Green Planet Blues: Environmental Politics from Stockholm to Tyoto

By Ken Conca; Geoffrey D. Dabelko et al. | Go to book overview

NANCY LEE PELUSO


36
Coercing Conservation

The flurry of ecological awareness and action in the late 1980s has led to a proliferation of international environmental agreements among nation-states. . . . Such agreements assume that each nation-state, including those which have only recently emerged from colonialism, has the capacity, the internal legitimacy, and the will to manage all resources falling within its territorial boundaries. The implication is that the nation-state should be able to control the behavior of all users of all resources located within the state's (self-) declared jurisdiction, whatever the origin of the state's claim, whatever the nature of competition for those resources, and whatever the nature or origins of resistance to the state's resource control. 1

These strategies have elicited the formal commitment of many Third World officials and policymakers who, not surprisingly, stand to benefit from their involvement in such initiatives. Some states or state interests, however, appropriate the conservation concerns of international environmental groups as a means of eliciting support for their own control over productive natural resources. Indeed, some tropical developing states use conservation ideology to justify coercion in the name of conservation, often by using violence. The state's mandate to defend threatened resources and its monopolization of legitimate violence combine to facilitate state apparatus-building and social control. "Legitimate" violence in the name of resource control also helps states control people, especially recalcitrant regional groups, marginal groups, or minority groups who challenge the state's authority.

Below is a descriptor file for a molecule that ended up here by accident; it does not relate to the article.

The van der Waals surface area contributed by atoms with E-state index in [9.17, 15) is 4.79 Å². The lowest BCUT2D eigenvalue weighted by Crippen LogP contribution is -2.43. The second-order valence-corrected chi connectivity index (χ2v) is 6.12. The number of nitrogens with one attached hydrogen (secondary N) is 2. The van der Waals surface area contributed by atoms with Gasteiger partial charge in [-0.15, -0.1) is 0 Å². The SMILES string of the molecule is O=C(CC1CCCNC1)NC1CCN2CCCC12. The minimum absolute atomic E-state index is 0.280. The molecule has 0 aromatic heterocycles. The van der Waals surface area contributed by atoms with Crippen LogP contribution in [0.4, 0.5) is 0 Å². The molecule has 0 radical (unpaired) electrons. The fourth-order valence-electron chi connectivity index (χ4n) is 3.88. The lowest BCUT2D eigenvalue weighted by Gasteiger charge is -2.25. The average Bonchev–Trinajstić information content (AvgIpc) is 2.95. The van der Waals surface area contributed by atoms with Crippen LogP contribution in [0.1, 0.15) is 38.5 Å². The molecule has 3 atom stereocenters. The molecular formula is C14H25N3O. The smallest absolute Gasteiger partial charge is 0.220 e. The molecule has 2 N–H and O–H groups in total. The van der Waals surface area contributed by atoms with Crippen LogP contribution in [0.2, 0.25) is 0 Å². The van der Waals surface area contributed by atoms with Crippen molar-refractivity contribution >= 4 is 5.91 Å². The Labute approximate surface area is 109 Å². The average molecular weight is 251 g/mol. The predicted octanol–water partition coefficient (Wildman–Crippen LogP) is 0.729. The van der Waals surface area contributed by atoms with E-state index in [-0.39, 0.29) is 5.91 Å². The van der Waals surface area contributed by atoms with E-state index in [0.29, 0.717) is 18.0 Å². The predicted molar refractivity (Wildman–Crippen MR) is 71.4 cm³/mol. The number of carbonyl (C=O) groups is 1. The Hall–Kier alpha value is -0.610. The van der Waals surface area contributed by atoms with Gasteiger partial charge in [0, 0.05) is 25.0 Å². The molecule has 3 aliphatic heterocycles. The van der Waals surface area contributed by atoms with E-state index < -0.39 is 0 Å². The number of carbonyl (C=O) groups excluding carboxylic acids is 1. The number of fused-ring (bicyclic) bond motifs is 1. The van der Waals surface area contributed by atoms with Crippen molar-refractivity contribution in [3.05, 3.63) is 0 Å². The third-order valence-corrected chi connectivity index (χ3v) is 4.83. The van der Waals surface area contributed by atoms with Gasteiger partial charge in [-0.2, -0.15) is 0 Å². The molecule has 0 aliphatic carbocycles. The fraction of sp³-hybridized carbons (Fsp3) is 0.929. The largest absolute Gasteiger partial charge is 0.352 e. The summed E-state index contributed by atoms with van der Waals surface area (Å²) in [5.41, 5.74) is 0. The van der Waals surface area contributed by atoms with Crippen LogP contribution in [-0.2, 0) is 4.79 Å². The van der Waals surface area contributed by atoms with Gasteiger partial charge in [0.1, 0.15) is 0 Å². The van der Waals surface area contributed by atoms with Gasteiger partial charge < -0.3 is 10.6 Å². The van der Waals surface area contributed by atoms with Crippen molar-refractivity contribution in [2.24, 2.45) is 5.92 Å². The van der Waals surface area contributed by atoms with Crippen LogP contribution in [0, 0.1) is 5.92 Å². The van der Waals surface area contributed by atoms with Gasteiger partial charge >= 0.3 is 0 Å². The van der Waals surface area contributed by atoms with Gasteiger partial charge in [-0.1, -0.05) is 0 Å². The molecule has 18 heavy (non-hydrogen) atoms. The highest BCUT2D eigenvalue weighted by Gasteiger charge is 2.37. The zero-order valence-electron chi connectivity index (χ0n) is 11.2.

____________________
Excerpted from "Coercing Conservation: The Politics of State Resource Control", in The State and Social Power in Global Environmental Politics, eds. Ronnie D. Lipschutz and Ken Conca ( New York: Columbia University Press, 1993). © 1993 Columbia University Press. Reprinted with permission of the publisher.

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